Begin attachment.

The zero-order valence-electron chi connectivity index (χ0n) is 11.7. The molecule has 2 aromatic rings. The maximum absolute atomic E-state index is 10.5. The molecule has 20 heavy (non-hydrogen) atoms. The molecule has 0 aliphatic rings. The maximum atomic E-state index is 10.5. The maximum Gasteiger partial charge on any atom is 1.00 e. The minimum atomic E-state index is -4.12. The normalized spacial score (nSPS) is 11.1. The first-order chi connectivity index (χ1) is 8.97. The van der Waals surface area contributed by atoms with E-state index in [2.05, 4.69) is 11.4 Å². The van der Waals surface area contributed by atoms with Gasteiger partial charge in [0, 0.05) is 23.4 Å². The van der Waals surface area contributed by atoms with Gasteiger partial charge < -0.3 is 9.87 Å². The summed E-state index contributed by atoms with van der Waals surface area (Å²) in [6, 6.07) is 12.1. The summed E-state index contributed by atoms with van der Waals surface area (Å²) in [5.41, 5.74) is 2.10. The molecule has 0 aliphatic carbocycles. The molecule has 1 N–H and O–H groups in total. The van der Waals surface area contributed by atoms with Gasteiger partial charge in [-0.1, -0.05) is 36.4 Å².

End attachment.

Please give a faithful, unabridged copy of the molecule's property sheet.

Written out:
The zero-order valence-electron chi connectivity index (χ0n) is 11.7. The molecule has 2 aromatic rings. The maximum absolute atomic E-state index is 10.5. The molecule has 20 heavy (non-hydrogen) atoms. The molecule has 0 aliphatic rings. The maximum atomic E-state index is 10.5. The maximum Gasteiger partial charge on any atom is 1.00 e. The minimum atomic E-state index is -4.12. The normalized spacial score (nSPS) is 11.1. The first-order chi connectivity index (χ1) is 8.97. The van der Waals surface area contributed by atoms with E-state index in [2.05, 4.69) is 11.4 Å². The van der Waals surface area contributed by atoms with Gasteiger partial charge in [0, 0.05) is 23.4 Å². The van der Waals surface area contributed by atoms with Gasteiger partial charge < -0.3 is 9.87 Å². The summed E-state index contributed by atoms with van der Waals surface area (Å²) in [6, 6.07) is 12.1. The summed E-state index contributed by atoms with van der Waals surface area (Å²) in [5.41, 5.74) is 2.10. The molecule has 0 aliphatic carbocycles. The molecule has 1 N–H and O–H groups in total. The van der Waals surface area contributed by atoms with Gasteiger partial charge in [-0.1, -0.05) is 36.4 Å².